The threat of cyber warfare is greatly exaggerated, according to a leading security expert.
Bruce Schneier claims that emotive rhetoric around the term does not match the reality.
He warned that using sensational phrases such as "cyber armageddon" only inflames the situation.
Mr Schneier, who is chief security officer for BT, is due to address the RSA security conference in San Francisco this week
Speaking ahead of the event, he told BBC News that there was a power struggle going on, involving a "battle of metaphors".
He suggested that the notion of a cyber war was based on several high-profile incidents from recent years.
They include blackouts in Brazil in 1998, attacks by China on Google in 2009 and the Stuxnet virus that attacked Iran's nuclear facilities.
He also pointed to the fallout from Wikileaks and the hacking of Republican vice-presidential candidate Sarah Palin's e-mail.
"What we are seeing is not cyber war but an increasing use of war-like tactics and that is what is confusing us.
"We don't have good definitions of what cyber war is, what it looks like and how to fight it," said Mr Schneier.
His point of view was backed by Howard Schmidt, cyber security co-ordinator for the White House.
"We really need to define this word because words do matter," said Mr Schmidt.
"Cyber war is a turbo metaphor that does not address the issues we are looking at like cyber espionage, cyber crime, identity theft, credit card fraud.
"When you look at the conflict environment - military to military - command and control is always part of the thing.
"Don't make it something that it is not," Mr Schmidt told a small group of reporters on the opening day of the conference.
A report last month by the Organisation for Economic Cooperation and Development also concluded that the vast majority of hi-tech attacks, described as acts of cyber war, do not deserve the name.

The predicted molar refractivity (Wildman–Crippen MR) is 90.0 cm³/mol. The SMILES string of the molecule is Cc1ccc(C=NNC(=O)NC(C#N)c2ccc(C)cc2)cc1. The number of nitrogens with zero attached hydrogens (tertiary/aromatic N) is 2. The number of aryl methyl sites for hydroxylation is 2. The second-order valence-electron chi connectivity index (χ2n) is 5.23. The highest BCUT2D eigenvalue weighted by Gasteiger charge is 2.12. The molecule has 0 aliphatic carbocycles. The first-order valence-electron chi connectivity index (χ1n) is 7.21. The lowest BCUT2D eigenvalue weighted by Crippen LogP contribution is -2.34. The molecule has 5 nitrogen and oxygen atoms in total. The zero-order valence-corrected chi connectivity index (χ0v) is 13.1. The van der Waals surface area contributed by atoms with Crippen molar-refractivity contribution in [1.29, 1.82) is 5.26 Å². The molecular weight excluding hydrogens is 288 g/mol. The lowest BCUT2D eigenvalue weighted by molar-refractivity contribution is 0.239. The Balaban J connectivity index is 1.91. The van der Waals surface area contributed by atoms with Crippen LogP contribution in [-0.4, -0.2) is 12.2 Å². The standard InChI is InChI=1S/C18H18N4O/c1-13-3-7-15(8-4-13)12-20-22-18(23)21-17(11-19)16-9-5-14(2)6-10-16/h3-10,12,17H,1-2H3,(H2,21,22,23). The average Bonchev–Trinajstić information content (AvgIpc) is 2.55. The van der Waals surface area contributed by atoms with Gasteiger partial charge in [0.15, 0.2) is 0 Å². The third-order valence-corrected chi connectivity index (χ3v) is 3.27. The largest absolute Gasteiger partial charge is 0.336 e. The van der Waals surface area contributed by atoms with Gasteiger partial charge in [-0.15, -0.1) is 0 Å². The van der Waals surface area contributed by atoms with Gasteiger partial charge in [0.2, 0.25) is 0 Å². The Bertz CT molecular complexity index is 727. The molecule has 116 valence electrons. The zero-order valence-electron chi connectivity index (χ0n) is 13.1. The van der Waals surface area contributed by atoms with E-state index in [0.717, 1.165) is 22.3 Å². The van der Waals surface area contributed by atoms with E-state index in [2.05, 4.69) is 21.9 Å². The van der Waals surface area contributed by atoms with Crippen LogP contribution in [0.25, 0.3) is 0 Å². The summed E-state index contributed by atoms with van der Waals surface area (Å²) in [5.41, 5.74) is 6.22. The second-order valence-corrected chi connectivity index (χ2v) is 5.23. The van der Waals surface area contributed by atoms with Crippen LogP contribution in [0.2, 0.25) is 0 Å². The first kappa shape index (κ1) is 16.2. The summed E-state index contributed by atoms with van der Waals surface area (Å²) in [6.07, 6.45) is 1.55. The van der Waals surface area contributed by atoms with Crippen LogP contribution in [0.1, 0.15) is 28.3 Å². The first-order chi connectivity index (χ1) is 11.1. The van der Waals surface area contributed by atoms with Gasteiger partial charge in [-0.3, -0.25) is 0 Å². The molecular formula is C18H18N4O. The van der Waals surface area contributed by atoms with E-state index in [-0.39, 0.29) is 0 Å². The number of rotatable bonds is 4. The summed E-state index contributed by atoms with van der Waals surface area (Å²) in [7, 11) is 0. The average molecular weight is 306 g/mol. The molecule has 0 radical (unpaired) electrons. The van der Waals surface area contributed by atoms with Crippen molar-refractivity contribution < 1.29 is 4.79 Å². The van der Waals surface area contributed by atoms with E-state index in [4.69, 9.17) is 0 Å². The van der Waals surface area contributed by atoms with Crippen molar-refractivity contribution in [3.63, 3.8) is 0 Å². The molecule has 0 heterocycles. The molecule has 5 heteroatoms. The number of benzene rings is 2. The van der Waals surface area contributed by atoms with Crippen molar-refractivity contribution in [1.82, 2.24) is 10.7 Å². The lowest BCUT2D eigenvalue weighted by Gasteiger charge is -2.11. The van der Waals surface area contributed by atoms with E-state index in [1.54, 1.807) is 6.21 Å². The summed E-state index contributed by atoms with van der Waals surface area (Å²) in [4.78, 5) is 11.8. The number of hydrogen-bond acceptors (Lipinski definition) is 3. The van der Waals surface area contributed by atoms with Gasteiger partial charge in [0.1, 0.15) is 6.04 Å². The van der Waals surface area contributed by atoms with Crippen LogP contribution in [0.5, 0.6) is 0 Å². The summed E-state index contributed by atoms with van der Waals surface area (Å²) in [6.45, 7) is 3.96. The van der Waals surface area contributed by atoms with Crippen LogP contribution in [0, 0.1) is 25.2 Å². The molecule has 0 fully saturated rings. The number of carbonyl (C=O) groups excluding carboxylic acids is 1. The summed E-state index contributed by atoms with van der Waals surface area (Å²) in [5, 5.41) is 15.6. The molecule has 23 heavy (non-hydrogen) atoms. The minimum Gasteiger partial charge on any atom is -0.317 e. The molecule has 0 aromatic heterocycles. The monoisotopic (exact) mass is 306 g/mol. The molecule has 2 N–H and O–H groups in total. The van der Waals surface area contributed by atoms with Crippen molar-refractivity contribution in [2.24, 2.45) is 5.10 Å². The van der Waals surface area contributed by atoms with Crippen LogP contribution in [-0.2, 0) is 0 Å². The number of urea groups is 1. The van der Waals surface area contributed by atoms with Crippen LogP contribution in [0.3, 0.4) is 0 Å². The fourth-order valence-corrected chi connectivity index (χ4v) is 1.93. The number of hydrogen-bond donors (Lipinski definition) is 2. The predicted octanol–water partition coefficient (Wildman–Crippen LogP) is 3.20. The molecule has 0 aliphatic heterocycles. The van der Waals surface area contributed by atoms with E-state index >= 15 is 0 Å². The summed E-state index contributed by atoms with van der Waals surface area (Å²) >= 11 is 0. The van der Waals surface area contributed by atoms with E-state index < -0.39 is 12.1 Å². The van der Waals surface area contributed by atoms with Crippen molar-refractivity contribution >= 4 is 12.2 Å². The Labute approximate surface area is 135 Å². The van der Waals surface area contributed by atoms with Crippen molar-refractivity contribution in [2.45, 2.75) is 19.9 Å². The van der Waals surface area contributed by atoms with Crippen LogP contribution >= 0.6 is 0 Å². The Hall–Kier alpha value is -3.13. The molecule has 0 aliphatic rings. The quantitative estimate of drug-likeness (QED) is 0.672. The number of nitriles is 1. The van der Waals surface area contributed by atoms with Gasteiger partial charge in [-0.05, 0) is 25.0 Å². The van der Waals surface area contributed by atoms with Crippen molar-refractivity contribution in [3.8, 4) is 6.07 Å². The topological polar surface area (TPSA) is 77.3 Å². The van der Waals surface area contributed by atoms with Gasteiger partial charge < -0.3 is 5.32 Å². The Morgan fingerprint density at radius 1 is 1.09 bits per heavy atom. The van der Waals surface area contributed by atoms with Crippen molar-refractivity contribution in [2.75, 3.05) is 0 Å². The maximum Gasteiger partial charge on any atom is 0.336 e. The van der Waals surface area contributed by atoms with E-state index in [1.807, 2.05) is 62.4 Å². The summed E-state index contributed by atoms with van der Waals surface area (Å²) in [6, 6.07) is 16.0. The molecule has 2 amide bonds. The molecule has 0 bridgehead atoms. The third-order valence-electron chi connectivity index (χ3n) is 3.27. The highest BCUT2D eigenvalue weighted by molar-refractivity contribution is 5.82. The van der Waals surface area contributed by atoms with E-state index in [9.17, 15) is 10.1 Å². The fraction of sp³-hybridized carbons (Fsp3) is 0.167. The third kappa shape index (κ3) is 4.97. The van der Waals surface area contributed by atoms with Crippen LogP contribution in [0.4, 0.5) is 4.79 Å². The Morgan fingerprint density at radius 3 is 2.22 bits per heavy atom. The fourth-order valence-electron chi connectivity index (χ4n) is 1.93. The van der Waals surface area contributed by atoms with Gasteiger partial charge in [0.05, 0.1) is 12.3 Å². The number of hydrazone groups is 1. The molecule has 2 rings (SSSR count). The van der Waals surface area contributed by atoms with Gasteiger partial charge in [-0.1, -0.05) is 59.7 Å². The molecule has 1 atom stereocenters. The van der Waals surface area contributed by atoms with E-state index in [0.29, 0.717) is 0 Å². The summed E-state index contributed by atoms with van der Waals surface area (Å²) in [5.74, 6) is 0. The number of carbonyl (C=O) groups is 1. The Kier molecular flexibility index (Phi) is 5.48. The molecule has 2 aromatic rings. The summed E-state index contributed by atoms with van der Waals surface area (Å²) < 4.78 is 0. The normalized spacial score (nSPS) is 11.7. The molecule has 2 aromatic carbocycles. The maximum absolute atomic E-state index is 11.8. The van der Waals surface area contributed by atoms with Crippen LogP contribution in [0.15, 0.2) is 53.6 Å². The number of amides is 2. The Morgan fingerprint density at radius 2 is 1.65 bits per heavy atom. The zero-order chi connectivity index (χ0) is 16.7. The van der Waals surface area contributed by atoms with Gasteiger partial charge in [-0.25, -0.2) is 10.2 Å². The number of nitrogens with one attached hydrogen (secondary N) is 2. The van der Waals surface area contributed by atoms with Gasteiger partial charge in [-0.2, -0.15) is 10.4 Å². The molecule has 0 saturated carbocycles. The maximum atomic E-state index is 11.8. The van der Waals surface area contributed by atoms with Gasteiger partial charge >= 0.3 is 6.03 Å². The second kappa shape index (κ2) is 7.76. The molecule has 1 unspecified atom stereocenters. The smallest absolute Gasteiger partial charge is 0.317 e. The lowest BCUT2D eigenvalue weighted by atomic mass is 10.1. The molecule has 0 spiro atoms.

Tanks and bombs
The issue is likely to receive a lot of attention at RSA this week as a number of panels seek to define what is and what is not cyber warfare.
"Stuxnet and the Google infiltration are not cyber war - who died?" asked Mr Schneier.
"We know what war looks like and it involves tanks and bombs.
"However all wars in the future will have a cyber space component.
"Just like we saw in the Iraqi war we [the US] used an air attack to soften up the country for a ground offensive.
"It is probably reasonable you will see a cyber attack to soften up the country for an air attack or ground offensive," he added.
Mr Schneier claimed that the heated rhetoric is driving policy in ways that might not be appropriate.
"The fear is that we are going to see an increased militarisation of the internet," he said.
Recently the FBI and Department of Defence squared off over who got to control defence in cyber space and the multimillion dollar budget that goes with the job.
Mr Schneier said that battle was won by the defence department.
He also claimed there was a worrying trend of politicians who try to introduce legislation as a way to deal with the issue as nothing short of knee-jerk politics.
Last week the Cybersecurity Enhancement Act was introduced in the Senate, following confirmation by oil companies and Nasdaq officials that their computer systems were repeatedly hacked by outsiders
"My worry is these ill thought-out bills will pass," said Mr Schneier.
Talk of drawing up the equivalent of a Geneva Convention for cyber space has been gaining attention.
The proposal was raised by international affairs think-tank, the EastWest Institute at a security conference in Munich last week.
Mr Schmidt said he is sceptical because he does not believe every country will sign up to an agreed set of norms or standards.
"I don't know that a treaty is going to solve anything at this juncture.
"Not everyone thinks about this unilaterally around the world. We can't do this by ourselves," he said.
Industry commentator Declan McCullagh, who is chief potlicial writer for online news site CNET.com, believes the idea of doing nothing is untenable.
"Before we get to the stage of having to launch a cyber war, and that will eventually come, lets have a public discussion about what this involves," he said.
"A Geneva Convention for cyber war makes sense at least to start that discussion.
"What that would do is put certain types of attacks off the table like you are not going to target the enemy's hospitals or certain types of civilian systems that innocents depend on for their livelihood.
"I don't think everyone is going to respect it, and maybe the US won't respect it at times, but at least it starts the discussion and will probably have a positive effect," said Mr McCullagh.
This year marks the 20th anniversary of the RSA event, which began as a purely technical cryptography conference and has evolved into a broader forum that includes issues of policy and governance as well as technology.